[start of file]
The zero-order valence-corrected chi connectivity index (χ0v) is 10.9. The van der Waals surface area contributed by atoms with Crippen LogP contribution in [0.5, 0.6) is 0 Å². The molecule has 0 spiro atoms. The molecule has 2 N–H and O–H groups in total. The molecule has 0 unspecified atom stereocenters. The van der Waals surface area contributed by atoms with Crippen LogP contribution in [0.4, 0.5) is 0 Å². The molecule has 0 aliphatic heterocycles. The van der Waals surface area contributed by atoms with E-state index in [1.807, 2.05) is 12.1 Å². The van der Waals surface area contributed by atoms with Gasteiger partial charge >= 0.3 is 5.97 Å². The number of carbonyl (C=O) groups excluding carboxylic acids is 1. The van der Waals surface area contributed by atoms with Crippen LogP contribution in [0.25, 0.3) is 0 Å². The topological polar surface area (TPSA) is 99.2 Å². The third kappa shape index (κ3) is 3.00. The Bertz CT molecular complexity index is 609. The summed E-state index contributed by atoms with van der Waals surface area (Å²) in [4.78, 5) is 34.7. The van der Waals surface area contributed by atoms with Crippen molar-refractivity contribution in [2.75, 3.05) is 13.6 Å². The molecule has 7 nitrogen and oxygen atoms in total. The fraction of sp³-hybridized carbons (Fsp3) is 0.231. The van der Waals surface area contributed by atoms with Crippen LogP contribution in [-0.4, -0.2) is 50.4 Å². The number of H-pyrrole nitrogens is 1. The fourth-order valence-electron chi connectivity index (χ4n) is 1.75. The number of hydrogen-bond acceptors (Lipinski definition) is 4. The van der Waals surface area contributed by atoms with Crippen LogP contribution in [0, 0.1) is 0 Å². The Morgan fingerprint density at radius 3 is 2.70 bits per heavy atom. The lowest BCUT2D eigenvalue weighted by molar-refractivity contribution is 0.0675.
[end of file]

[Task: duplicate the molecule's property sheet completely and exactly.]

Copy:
The zero-order valence-corrected chi connectivity index (χ0v) is 10.9. The van der Waals surface area contributed by atoms with Crippen LogP contribution in [0.5, 0.6) is 0 Å². The molecule has 0 spiro atoms. The molecule has 2 N–H and O–H groups in total. The molecule has 0 unspecified atom stereocenters. The van der Waals surface area contributed by atoms with Crippen LogP contribution in [0.4, 0.5) is 0 Å². The molecule has 0 aliphatic heterocycles. The van der Waals surface area contributed by atoms with E-state index in [1.807, 2.05) is 12.1 Å². The van der Waals surface area contributed by atoms with Gasteiger partial charge >= 0.3 is 5.97 Å². The number of carbonyl (C=O) groups excluding carboxylic acids is 1. The van der Waals surface area contributed by atoms with Crippen LogP contribution in [0.25, 0.3) is 0 Å². The topological polar surface area (TPSA) is 99.2 Å². The third kappa shape index (κ3) is 3.00. The Bertz CT molecular complexity index is 609. The summed E-state index contributed by atoms with van der Waals surface area (Å²) in [4.78, 5) is 34.7. The van der Waals surface area contributed by atoms with Crippen molar-refractivity contribution in [2.75, 3.05) is 13.6 Å². The molecule has 7 nitrogen and oxygen atoms in total. The fraction of sp³-hybridized carbons (Fsp3) is 0.231. The van der Waals surface area contributed by atoms with Crippen LogP contribution in [-0.4, -0.2) is 50.4 Å². The number of H-pyrrole nitrogens is 1. The fourth-order valence-electron chi connectivity index (χ4n) is 1.75. The number of hydrogen-bond acceptors (Lipinski definition) is 4. The van der Waals surface area contributed by atoms with Crippen LogP contribution in [0, 0.1) is 0 Å². The Morgan fingerprint density at radius 3 is 2.70 bits per heavy atom. The lowest BCUT2D eigenvalue weighted by molar-refractivity contribution is 0.0675.